In a personally conducted survey of around 35 art students at LVA, about 91% of respondents did not define AI art as “true art.” 


In this article by Medium writer and art historian Mary Rose, an “AI Artist” Emile Corsi is discussed. Rose’s closer examination brought to light the fabricated existence of a 19th-century artist named “Emile Corsi.”


In said article, Rose said, “Even the header of the blog that shared it originally, Shuttered-Gallery, admits the ‘artist never existed in reality.’ But of course, most people aren’t checking before reblogging. And they’re shocked when they are told it’s actually AI-generated.”

Observing the stylistic techniques and social media attention of Corsi, I created a survey utilizing AI-generated images to see if respondents can distinguish AI-generated artworks from real ones.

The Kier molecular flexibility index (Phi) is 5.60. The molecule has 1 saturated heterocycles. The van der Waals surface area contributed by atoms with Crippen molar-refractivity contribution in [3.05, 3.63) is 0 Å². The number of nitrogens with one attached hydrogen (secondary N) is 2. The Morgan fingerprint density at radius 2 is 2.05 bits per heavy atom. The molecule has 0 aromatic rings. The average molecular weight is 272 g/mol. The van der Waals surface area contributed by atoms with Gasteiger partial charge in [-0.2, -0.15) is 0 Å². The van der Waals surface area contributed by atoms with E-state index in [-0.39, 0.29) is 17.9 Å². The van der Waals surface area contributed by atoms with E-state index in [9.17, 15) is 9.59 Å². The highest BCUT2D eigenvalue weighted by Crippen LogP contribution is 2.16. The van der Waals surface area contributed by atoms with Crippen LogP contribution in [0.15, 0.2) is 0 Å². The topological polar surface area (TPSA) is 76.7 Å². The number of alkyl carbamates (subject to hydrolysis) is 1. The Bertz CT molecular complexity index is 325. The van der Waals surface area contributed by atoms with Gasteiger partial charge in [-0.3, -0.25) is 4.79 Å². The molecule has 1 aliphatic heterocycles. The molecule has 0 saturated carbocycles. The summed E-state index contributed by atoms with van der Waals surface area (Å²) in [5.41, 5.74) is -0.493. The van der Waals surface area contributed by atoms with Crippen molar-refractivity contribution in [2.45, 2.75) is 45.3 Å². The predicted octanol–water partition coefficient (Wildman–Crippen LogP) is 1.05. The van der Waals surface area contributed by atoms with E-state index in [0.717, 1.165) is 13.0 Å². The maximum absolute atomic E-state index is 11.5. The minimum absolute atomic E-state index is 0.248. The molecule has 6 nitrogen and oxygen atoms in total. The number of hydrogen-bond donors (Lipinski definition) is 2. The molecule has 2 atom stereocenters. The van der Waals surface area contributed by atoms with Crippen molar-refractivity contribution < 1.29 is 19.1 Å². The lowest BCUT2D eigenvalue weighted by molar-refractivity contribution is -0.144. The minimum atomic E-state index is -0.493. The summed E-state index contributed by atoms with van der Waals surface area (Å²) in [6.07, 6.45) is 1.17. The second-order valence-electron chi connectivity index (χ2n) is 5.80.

The following images generated the most drastic differences between the percentages of the first question of “whether or not AI art is ‘real art’.” (Please note that any attributions to Emile Corsi and dates are not true and may be created for a narrative.)


Respectively between the 3, responses of “real” hovered around 31.4% (11/35 respondents) to even 51.4% (18/35 respondents). Around a third to nearly half of the respondents thought these images were genuine artworks without context (such as the titles and attributions). 


Analyzing the artworks, many details could easily create genuine confusion. There’s a classical style to the images, invoking the idea that these were genuinely painted with mediums such as oil paints. With subjects of classical mythology or historical man, the association with older works is further connected by viewers.